By Benjamin Leatherman
By Glenn BurnSilver
By Glenn BurnSilver
By Troy Farah
By Roger Calamaio
By Mark Deming
By Glenn BurnSilver
By Brian Palmer
Like many roots-oriented idioms, the parameters of what is considered "true" reggae music are often dictated by stringent dogma. It's a sort of musical fascism that frequently ostracizes bands that don't toe the strict ganja party line. Unfortunately, such narrow dictates usually result in groups that either come off like human jukeboxes, playing an endless stream of covers, or worse, offering up flaccid compositions that inevitably end up sounding like Marley-lite.
Those types of concerns haven't seemed to affect Phoenix's Rasta Farmers. With a membership composed of mostly Chicanos, the group is already a sharp contrast to most of its peers. The band, one of the few Valley rasta combos with a predominately original set list, freely admits to taking traditional reggae and fusing it with elements of rock, low-rider oldies, dancehall, soca, afro-beat and Latin. All this ends up producing a sound that owes as much to P-Funk, War, and Earth, Wind and Fire as it does to St. Bob.
Formed 12 years ago by Ras Patrick -- a self-described South Phoenix pachuco whose life was altered after a trip to Jamaica -- the group's unconventional muse has made it a favorite among a number of communities, especially the local Native American population. Despite their long run, this month marks the release of the group's first recording effort, a 10-song CD titled Black Out. The Rasta Farmers will celebrate the disc's debut with a pair of performances next weekend. Black Out is available at the Rasta Farmers Web site at www. rastafarmers.com or at Zia Record Exchange.
Rasta Farmers are scheduled to perform on Friday, May 12, at the Montego Jamaican Café in Tempe. Showtime is 9 p.m. The group is also set to play on Saturday, May 13, at Alice Cooper'stown. Showtime is 8:30 p.m.
Log On: Fans of the esoteric and mysterious should hie to Nita's Hideaway next Wednesday for a concept night called 4-1-1. The premise? Four one-person acts, with each bringing one special surprise guest. Organizers are billing the show as a "celebration of the power of the individual -- and the one friend they could con into helping them."
The lineup includes acoustic songstress Cameo Hill, Valley eccentric Vic Masters, Sleepwalker/Year of the Mule main man Jamal Ruhe and notorious Old Pueblo punk-primitive Bob Log III, late of Tucson's Doo Rag.
Log is coming off an especially memorable Valley performance at the Arizona Mills Virgin Megastore last November, where unsuspecting suburban shoppers were caught off guard by his always unsettling act. Apart from his own bizarre shtick (raw, solo Delta blues slide playing while clad in protective outwear and a motorcycle helmet -- think Mississippi Fred McDowell meets Evil Knievel), Log's Virgin gig featured a mid-set appearance by a mysterious masked apprentice, a buxom, half-naked female who proceeded to wow the crowd, including several prepubescent boys looking at Pokémon videos, with her impressive nipple-gonging expertise. Though we're not sure exactly who'll be sitting in with Log for the 4-1-1 show, we suspect he might be taking another trip down mammary lane, and veteran Log-watchers are predicting a show of, ahem, titanic proportions.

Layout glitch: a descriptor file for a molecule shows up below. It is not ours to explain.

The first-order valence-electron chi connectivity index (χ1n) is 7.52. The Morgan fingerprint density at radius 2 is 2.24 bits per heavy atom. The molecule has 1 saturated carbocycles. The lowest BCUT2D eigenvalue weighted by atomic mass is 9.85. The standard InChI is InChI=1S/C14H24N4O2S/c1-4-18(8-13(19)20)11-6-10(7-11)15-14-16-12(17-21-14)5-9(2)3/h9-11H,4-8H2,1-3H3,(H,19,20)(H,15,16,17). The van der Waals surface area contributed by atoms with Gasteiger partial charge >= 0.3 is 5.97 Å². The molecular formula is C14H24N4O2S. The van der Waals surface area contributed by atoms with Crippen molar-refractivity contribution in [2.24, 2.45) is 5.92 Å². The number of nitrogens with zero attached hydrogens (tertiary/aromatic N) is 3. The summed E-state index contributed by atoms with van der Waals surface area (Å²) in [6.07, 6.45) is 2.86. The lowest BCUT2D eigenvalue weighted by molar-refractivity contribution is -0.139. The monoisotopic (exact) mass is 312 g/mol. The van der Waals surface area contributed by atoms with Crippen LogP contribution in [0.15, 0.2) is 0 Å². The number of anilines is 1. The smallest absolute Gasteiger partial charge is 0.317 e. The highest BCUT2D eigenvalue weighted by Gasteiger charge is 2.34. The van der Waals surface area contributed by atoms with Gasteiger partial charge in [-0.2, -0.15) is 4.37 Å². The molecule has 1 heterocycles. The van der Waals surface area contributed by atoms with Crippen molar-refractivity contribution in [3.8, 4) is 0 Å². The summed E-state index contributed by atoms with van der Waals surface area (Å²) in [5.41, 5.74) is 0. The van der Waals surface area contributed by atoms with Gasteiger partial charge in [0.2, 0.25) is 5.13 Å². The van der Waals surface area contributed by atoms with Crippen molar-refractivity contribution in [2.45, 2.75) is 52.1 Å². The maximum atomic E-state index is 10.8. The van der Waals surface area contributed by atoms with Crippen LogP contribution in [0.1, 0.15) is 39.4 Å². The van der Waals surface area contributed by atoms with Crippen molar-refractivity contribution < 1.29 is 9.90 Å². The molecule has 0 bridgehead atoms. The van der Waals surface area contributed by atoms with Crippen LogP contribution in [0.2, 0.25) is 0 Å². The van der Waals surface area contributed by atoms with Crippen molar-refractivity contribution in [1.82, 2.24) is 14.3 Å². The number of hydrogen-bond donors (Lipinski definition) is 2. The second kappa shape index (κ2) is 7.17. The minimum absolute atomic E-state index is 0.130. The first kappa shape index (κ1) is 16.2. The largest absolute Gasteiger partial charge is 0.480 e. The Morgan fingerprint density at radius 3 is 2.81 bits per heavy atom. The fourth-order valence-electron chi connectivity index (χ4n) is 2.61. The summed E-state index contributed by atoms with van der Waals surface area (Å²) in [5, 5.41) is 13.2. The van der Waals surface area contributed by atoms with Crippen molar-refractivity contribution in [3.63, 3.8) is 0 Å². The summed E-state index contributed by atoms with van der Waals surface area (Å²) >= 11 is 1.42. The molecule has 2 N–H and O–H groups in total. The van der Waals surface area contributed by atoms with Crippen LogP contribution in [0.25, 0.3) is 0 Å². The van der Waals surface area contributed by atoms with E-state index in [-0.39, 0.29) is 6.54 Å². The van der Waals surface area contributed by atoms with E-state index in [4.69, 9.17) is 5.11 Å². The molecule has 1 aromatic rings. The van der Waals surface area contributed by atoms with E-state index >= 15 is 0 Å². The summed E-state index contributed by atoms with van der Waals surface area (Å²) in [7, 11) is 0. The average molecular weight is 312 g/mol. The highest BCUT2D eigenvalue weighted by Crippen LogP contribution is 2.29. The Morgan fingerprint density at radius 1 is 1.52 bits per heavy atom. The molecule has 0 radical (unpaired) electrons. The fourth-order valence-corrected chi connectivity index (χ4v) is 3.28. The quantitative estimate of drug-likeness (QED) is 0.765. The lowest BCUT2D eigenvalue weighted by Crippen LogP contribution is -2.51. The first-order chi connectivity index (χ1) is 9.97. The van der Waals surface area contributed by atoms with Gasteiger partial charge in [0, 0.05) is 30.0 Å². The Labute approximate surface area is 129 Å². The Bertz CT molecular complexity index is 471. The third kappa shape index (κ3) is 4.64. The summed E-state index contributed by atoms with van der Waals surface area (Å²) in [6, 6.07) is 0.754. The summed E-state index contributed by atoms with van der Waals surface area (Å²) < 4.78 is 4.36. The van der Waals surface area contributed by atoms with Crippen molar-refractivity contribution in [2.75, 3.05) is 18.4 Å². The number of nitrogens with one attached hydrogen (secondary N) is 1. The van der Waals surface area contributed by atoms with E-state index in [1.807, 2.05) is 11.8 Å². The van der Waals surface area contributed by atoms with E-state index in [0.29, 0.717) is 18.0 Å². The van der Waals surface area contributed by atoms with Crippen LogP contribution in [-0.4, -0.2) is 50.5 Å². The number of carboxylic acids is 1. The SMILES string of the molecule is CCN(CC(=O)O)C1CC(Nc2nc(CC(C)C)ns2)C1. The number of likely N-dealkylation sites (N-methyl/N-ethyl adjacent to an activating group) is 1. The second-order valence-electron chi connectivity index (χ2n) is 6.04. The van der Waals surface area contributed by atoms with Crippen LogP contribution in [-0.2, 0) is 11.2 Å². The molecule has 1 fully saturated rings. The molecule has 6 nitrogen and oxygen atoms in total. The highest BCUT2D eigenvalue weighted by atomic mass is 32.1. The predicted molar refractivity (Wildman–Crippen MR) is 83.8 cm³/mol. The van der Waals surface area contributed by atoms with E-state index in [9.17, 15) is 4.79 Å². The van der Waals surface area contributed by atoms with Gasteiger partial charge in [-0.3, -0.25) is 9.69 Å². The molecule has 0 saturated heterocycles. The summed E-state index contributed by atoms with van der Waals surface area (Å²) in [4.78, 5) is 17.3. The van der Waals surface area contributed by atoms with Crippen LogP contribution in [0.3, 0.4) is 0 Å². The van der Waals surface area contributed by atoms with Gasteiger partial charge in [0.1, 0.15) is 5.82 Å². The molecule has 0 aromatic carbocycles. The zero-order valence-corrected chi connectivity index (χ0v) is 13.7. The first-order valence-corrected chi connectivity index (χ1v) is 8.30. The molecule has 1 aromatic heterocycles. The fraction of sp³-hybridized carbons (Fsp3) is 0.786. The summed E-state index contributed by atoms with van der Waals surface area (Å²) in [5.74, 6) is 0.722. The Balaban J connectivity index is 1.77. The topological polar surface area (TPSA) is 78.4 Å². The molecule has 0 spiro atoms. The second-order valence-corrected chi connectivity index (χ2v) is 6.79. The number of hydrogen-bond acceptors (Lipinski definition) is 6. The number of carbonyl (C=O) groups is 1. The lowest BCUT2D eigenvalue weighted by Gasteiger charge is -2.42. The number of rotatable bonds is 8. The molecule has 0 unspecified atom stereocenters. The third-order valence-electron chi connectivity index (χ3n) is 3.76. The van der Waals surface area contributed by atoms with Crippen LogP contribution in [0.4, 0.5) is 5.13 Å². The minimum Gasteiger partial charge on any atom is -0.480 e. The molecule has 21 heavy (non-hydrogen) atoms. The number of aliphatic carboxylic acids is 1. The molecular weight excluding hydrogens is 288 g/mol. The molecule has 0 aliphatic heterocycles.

Bash & Pop urges fans to bone up on the man by picking up Log's sophomore solo release Trike, a follow-up to 1998's School Bus, both of which are part of his ongoing "Vehicle Series" celebrating various modes of transportation.
4-1-1 featuring Bob Log III, Jamal Ruhe, Vic Masters and Cameo Hill is scheduled for Wednesday, May 10, at Nita's Hideaway. Showtime is 9 p.m.
Hope I Die Before I Get Old, Seriously: In the ongoing battle among legendary '60s bands trying to destroy their once-great legacies, classic-rock geezers The Who have announced dates for an extended U.S. comeback tour, their second (or technically, fourth) such endeavor since their 1982 "farewell" tour. Buoyed by strength of last year's acoustic performance at Neil Young's Bridge benefit, a smattering of recent club dates and an apparent desire to pad their offshore bank accounts, Messers Townshend, Daltrey and Entwistle (along with schnozzola junior, Zak Starkey) will be making the rounds of American amphitheaters this summer. The group's U.S. jaunt will bring them to Phoenix's Blockbuster Desert Sky Pavilion on August 14. Tickets for the event go on sale June 3.
I hope the warm Arizona evening won't encourage singer Roger Daltrey to appear sans shirt -- there's nothing less appealing than a man trying to belt out "Won't Get Fooled Again" with middle-age paunch hanging over his white-fringed buckskin pants. And I wonder how bad Pete Townshend's hearing has to get before he stops voluntarily standing in front of 50,000-watt Marshall stacks. Age gags aside, I admit to being a blatant fan who will no doubt be front and center for the proceedings. It is The Who, after all. And I fully expect my steely professional demeanor to degenerate into something akin to nervous schoolgirl embarrassment should I get the chance to speak one-on-one with the man behind blue eyes.
In an ironic twist, future classic-rock geezers Pearl Jam have also announced a Blockbuster Desert Sky show. Theirs is set for Saturday, October 21. The group will tour in support of their upcoming album (yawn) Binaural, set for release later this month. Judging by their rapidly descending sales figures, most in the crowd will be shouting for "Jeremy" or "Evenflow" instead of any of the "new" stuff.